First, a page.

RABBITS IN THE GARDEN
Poking around in my little flower garden one day, I lifted a wad of dried grass and saw something pink beneath. I had to nearly get my nose on the thing, it was so little, to see what it was. Even then, I didn't understand it.
There were two of them, tiny things, pink and hairless. Obviously, they were newborn somethingorothers, but at first I hadn't the foggiest idea what that was. I stared a while and then, light and realization dawned. With those ears, and no tail at all (that I could see), they couldn't be anything but rabbits.
I carefully replaced the dried grass and went back in the house. I positioned myself by the window, coffee and cigarettes at hand, waiting for mother rabbit to return. I waited. And I waited.
The next day, when she had not returned, I had to accept that something had happened to her, and those orphaned babies had to be fed immediately or they would die. Little animals, newborn animals, will die of dehydration in a hurry.
I took the babies to my vet. He was used to my just popping in without an appointment and never complained. He gave my animals good medical care whenever they required it, and in return he received most of my salary. Well, it was only money. You can't cuddle money.
He shook his head when he saw those babies. I knew what that meant; he didn't think I could save them. The advice was to feed them condensed milk, warmed slightly, with a little water to dilute it. I bought a pet nursing bottle, the smallest size, and my adventure in being a mother rabbit commenced.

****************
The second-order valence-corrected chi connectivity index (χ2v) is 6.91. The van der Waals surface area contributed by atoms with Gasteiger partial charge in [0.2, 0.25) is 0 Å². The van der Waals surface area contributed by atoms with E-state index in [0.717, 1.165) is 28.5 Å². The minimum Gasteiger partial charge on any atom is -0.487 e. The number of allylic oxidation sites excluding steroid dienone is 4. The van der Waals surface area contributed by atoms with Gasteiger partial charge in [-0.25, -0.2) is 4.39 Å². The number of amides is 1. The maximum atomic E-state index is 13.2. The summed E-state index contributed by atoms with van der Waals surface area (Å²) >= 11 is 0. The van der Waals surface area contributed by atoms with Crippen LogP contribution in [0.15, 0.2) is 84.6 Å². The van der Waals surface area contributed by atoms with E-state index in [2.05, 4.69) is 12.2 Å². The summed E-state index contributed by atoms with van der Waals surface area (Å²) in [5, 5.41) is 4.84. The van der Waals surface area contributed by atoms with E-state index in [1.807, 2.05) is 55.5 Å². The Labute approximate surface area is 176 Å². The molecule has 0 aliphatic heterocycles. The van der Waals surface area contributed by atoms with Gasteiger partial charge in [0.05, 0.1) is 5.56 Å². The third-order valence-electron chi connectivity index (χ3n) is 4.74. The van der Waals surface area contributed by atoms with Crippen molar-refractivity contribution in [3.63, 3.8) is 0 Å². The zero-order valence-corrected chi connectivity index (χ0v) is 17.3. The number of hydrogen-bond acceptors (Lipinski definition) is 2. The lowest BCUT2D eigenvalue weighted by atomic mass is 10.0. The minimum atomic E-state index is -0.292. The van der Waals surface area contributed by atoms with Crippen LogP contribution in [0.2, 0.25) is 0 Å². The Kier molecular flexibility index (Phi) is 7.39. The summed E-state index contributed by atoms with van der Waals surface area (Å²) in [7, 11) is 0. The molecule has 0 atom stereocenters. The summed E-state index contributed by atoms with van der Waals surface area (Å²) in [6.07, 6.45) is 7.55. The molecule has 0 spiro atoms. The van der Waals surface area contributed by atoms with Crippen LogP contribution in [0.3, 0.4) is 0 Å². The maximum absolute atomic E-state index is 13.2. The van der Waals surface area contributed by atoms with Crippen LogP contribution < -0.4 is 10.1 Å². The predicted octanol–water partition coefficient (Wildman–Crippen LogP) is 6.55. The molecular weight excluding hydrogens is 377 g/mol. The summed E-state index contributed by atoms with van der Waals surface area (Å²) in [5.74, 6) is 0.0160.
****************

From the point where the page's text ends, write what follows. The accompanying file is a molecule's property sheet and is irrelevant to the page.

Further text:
Michael and Edward were fed every four hours, night and day, as the vet had instructed me. The daytime feeding was pretty easy, but the middle of the night feeding was a chore. It took each bunny about 20 minutes for each feeding. They were tiny, and their stomachs were tiny, too small to hold much at a time. I set the alarm clock each night so as not to oversleep. At first, they slept in a shoebox in a dresser drawer, to keep them safe from the cats. After a while, as they grew, they were given the bathroom as their own, private estate.
Fast forward. Michael and Edward thrived on their condensed milk and love from a human mother. They got bigger. I picked all the vegetation I could find that I hoped would supplement their diet. I bought all kinds of salad fixings from the supermarket. Michael and Edward taught me that bunnies do not like lettuce and carrots. So much for all those children's books about farmer whosits being bothered by Peter Rabbit.
As Michael and Edward grew, they became wild and avoided people, even their mom. That was good. I had never intended to keep these wild creatures as pets; they would go back to the world of their ancestors.
The day came. Separation. I had to have moral support, so my friend Pat came over and together we downed a little Budweiser. In a nearby parkland, with tears flowing, Pat and I said goodbye to Michael and Edward. It was a happy, sad day I won't soon forget.